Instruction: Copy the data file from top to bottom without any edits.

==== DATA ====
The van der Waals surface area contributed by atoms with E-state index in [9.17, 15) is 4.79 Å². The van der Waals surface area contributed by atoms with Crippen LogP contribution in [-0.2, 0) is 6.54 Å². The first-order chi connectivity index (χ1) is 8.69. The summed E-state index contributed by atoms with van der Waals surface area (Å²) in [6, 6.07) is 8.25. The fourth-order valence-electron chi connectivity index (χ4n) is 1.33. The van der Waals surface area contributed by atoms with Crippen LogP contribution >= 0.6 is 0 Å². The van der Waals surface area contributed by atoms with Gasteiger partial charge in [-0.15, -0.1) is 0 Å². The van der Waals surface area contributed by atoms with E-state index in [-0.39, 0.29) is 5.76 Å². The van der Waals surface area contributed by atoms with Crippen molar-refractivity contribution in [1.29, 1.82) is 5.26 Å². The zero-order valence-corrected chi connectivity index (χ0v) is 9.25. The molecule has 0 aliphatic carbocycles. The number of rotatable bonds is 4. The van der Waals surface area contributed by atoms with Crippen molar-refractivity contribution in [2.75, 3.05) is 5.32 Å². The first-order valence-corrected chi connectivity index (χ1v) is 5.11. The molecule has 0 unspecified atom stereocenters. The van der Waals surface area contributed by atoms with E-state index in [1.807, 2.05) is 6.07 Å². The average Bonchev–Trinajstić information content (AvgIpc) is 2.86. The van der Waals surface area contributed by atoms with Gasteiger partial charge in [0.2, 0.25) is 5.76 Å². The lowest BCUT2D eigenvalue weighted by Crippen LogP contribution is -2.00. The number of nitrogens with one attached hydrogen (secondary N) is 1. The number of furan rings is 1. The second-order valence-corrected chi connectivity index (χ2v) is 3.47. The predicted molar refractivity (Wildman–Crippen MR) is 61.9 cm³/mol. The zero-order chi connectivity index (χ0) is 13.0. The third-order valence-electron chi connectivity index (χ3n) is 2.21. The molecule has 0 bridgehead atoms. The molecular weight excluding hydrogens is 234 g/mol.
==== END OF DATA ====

The van der Waals surface area contributed by atoms with E-state index in [9.17, 15) is 4.79 Å². The van der Waals surface area contributed by atoms with Crippen LogP contribution in [-0.2, 0) is 6.54 Å². The first-order chi connectivity index (χ1) is 8.69. The summed E-state index contributed by atoms with van der Waals surface area (Å²) in [6, 6.07) is 8.25. The fourth-order valence-electron chi connectivity index (χ4n) is 1.33. The van der Waals surface area contributed by atoms with Crippen LogP contribution >= 0.6 is 0 Å². The van der Waals surface area contributed by atoms with Gasteiger partial charge in [-0.15, -0.1) is 0 Å². The van der Waals surface area contributed by atoms with E-state index in [-0.39, 0.29) is 5.76 Å². The van der Waals surface area contributed by atoms with Crippen molar-refractivity contribution in [1.29, 1.82) is 5.26 Å². The zero-order valence-corrected chi connectivity index (χ0v) is 9.25. The molecule has 0 aliphatic carbocycles. The number of rotatable bonds is 4. The van der Waals surface area contributed by atoms with Crippen molar-refractivity contribution in [2.75, 3.05) is 5.32 Å². The first-order valence-corrected chi connectivity index (χ1v) is 5.11. The molecule has 0 unspecified atom stereocenters. The van der Waals surface area contributed by atoms with E-state index in [1.807, 2.05) is 6.07 Å². The average Bonchev–Trinajstić information content (AvgIpc) is 2.86. The van der Waals surface area contributed by atoms with Gasteiger partial charge in [0.2, 0.25) is 5.76 Å². The lowest BCUT2D eigenvalue weighted by Crippen LogP contribution is -2.00. The number of nitrogens with one attached hydrogen (secondary N) is 1. The number of furan rings is 1. The second-order valence-corrected chi connectivity index (χ2v) is 3.47. The predicted molar refractivity (Wildman–Crippen MR) is 61.9 cm³/mol. The zero-order chi connectivity index (χ0) is 13.0. The third-order valence-electron chi connectivity index (χ3n) is 2.21. The molecule has 0 bridgehead atoms. The molecular weight excluding hydrogens is 234 g/mol.